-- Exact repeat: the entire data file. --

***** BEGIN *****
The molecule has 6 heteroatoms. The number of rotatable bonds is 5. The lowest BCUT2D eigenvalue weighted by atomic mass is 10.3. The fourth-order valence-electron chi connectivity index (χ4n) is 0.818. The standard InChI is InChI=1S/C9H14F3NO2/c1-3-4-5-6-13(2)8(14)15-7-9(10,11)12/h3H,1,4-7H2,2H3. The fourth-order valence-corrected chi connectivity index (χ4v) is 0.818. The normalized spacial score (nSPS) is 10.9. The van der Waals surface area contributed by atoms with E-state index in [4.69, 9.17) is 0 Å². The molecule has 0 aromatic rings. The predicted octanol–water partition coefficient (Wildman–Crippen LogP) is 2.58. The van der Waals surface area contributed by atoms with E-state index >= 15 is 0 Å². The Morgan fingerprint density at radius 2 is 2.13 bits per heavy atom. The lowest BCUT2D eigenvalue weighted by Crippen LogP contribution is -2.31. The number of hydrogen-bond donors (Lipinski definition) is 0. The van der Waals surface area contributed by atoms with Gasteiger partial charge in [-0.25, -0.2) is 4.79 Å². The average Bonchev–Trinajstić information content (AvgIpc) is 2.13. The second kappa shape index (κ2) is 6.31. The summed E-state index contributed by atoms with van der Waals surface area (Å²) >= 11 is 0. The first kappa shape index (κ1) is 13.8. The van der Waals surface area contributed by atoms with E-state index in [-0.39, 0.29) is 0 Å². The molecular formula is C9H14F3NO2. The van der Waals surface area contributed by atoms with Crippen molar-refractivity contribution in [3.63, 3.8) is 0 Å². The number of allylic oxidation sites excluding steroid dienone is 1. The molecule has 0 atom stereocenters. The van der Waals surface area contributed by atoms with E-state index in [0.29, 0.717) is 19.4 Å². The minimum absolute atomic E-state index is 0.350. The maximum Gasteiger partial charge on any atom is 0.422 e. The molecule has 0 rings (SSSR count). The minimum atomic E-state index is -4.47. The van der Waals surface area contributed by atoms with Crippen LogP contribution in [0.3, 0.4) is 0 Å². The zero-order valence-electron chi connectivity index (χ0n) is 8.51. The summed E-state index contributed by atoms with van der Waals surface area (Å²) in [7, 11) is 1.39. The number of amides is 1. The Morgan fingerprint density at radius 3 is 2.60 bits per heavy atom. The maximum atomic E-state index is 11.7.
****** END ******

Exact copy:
The molecule has 6 heteroatoms. The number of rotatable bonds is 5. The lowest BCUT2D eigenvalue weighted by atomic mass is 10.3. The fourth-order valence-electron chi connectivity index (χ4n) is 0.818. The standard InChI is InChI=1S/C9H14F3NO2/c1-3-4-5-6-13(2)8(14)15-7-9(10,11)12/h3H,1,4-7H2,2H3. The fourth-order valence-corrected chi connectivity index (χ4v) is 0.818. The normalized spacial score (nSPS) is 10.9. The van der Waals surface area contributed by atoms with E-state index in [4.69, 9.17) is 0 Å². The molecule has 0 aromatic rings. The predicted octanol–water partition coefficient (Wildman–Crippen LogP) is 2.58. The van der Waals surface area contributed by atoms with E-state index >= 15 is 0 Å². The Morgan fingerprint density at radius 2 is 2.13 bits per heavy atom. The lowest BCUT2D eigenvalue weighted by Crippen LogP contribution is -2.31. The number of hydrogen-bond donors (Lipinski definition) is 0. The van der Waals surface area contributed by atoms with Gasteiger partial charge in [-0.25, -0.2) is 4.79 Å². The average Bonchev–Trinajstić information content (AvgIpc) is 2.13. The second kappa shape index (κ2) is 6.31. The summed E-state index contributed by atoms with van der Waals surface area (Å²) >= 11 is 0. The first kappa shape index (κ1) is 13.8. The van der Waals surface area contributed by atoms with E-state index in [-0.39, 0.29) is 0 Å². The molecular formula is C9H14F3NO2. The van der Waals surface area contributed by atoms with Crippen molar-refractivity contribution in [3.63, 3.8) is 0 Å². The number of allylic oxidation sites excluding steroid dienone is 1. The molecule has 0 atom stereocenters. The van der Waals surface area contributed by atoms with E-state index in [0.29, 0.717) is 19.4 Å². The minimum absolute atomic E-state index is 0.350. The maximum Gasteiger partial charge on any atom is 0.422 e. The molecule has 0 rings (SSSR count). The minimum atomic E-state index is -4.47. The van der Waals surface area contributed by atoms with Crippen LogP contribution in [0.3, 0.4) is 0 Å². The zero-order valence-electron chi connectivity index (χ0n) is 8.51. The summed E-state index contributed by atoms with van der Waals surface area (Å²) in [7, 11) is 1.39. The number of amides is 1. The Morgan fingerprint density at radius 3 is 2.60 bits per heavy atom. The maximum atomic E-state index is 11.7.